Informally, with our own thought experiments, we can consider a Monte Carlo approach for finding our lost keys.

If I lost my keys sometime in the past two days, I can take a map of the entire geographic area I have inhabited in those two days.

I can then add the amount of time I stayed in each portion of the area and frequency that I revisited those areas.

I can then generate a series of points to signify the potential location of my keys. More points would assigned to places I spent the most time.

And I can goof around with more variable. I might throw in a variable to account for “transfer stations”. For example, I’m more likely to grab my keys in moments where I am entering my vehicle from the garage. Or my home from the front door. Or from the moment that I hang my coat, transferring it to the closet, with my keys inside perhaps. These spaces get higher values based on the actions.

I can then combine these variables and map them by location in the full geographic area to produce values that range from very unlikely (low transfer activity, low amount of time spent in the given area, low frequency of revisiting the area) to highly likely (high transfer activity, high time spent, high frequency revisiting (e.g., the foyer closet where my coat is hung).

The Monte Carlo simulates these various combinations to optimize probability of containment (how likely are the keys here?) and probability of detection (how easily can I find the keys if they are here?). This tells me where to look first. And over time, the keys are eventually found.

Does anyone really think this way when looking for their keys? Sort of. But what’s interesting about the Monte Carlo approach is that it gives us a chance to understand broader possibilities. As explained by Taleb:

By dint of playing with my Monte Carlo engine for years I can no longer visualize a realized outcome without reference to the nonrealized ones.

Similarly, thinking in these ways gives me a better sense of the rich pageantry that is life. Of all the broad possibilities and unrealized outcomes, it is true that my keys could have absolutely fallen on the waterfront dock, been picked up by a pelican, and have since been stowed away in a nest overlooking the Pacific Ocean.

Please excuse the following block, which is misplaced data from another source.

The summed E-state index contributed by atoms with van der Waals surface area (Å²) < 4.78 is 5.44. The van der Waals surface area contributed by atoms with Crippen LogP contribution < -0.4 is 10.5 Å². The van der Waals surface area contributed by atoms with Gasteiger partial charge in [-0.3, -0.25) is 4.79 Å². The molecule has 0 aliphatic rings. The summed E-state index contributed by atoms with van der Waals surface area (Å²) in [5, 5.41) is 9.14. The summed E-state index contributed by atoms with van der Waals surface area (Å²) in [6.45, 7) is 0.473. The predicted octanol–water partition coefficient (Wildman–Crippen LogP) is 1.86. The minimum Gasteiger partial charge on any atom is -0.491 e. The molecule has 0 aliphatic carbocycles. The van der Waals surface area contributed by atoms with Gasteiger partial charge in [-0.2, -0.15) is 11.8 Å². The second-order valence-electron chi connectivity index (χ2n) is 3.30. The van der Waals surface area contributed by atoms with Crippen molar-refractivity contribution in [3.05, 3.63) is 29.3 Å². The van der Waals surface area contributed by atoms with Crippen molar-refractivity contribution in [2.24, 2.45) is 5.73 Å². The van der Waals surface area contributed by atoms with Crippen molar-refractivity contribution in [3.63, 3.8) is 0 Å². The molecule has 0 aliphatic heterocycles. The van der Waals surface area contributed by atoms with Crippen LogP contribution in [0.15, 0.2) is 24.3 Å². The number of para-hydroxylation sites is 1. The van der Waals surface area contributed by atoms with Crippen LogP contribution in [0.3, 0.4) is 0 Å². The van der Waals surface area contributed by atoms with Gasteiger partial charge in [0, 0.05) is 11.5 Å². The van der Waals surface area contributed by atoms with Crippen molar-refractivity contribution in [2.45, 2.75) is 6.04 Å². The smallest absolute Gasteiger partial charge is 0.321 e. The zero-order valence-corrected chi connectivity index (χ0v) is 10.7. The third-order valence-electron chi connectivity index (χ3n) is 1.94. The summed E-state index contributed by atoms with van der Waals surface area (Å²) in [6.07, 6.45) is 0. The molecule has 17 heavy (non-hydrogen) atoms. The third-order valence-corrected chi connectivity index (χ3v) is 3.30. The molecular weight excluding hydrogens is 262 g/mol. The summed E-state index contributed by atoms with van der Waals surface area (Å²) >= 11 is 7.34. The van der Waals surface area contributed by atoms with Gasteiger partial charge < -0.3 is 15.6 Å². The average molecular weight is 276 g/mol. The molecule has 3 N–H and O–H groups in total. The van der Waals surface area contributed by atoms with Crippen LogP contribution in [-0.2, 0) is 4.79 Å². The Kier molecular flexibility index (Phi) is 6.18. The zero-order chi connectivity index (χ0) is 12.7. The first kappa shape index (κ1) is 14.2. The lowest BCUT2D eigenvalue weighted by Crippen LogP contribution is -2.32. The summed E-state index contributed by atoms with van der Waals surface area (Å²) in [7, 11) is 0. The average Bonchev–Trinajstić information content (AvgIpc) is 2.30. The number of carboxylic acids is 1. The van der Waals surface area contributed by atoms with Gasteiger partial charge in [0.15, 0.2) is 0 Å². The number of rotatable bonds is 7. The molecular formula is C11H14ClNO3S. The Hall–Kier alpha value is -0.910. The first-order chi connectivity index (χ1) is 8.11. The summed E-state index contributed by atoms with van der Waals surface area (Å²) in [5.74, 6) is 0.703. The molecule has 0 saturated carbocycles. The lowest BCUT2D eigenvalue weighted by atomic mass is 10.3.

I think this is how the Coen Brothers make their movies. By imagining all those possible scenarios and strictly avoiding those that are most probable.

Anyway, the real point here is that a Monte Carlo engine is a formal dance with uncertainty, a chance to understand the key components of a given situation or problem and consider every way they could be combined to create outcomes both desired, undesired, and otherwise—without this work—unknown.

This reduces your risk of being surprised and broadens the thinking so that you don’t stay grooved inside the idea that you only lose you keys in your garage. Is that the most probable? Yes. But there are other probabilities that are just underneath the most-likely that are worth considering, too.

Does this sound exhausting? Sure! At first. But it is a form of mental exercise and, like all exercise, we can build endurance to do more and enjoy a higher level of fitness as a result.

More importantly, we can use this Monte Carlo model to reassess our variables. The more we understand the mechanics of a situation, the more we can trade certain variables for others and see much different results in the combinations. This gets to speculation of future options more so than searches for lost keys.

Crafting Our Bets. Not Just Placing Them.

So in terms of speculation, there’s no such thing as a sure thing. That’s for sure. But your Monte Carlo can find and capitalize on variables that have more ranges of positive possibility and less ranges of negative possibility. If your Monte Carlo shows a high number of combinations that are negative (a stock losing money, a potential job becoming stressful in year two), you should know that and reconsider your options. Can you combine a different variable that has less negative combinations? Can you price these options so that they are more acceptable?

This is easily understood in stock trading but I want to consider it in a more qualitative, vague sense with a job opportunity. So imagine a potential job that has great room for growth, great salary, but horrible culture and a lot of stress. What would such a job do to your health and happiness? You can answer that with a broad array of possible combinations from making you perfectly healthy and happy (less likely) to a little richer but not as happy or healthy anymore (more likely).

Based on those likelihoods, do you roll the dice?

Good question. But it’s not the only question. At this point, the job offer is merely defined by its initial presentation. This is the bet, the gamble, being offered to you. But it’s not the only bet available. A good Monte Carlo approach can show how there are other combinations, many of which could be more favorable.

The casino, this ain’t. In most things, you can not only choose to play the game or not play the game. You can negotiate the rules and payoffs and shape the game to your liking.

So before you decide to roll the dice, consider what happens if you change a variable or two (salary, expectations, workload, title, etc). Does this make for a better bet? A better gamble? What’s the range that works for both you and the job recruiter?  

These questions open up broader possibilities and create a chance to build safer bets.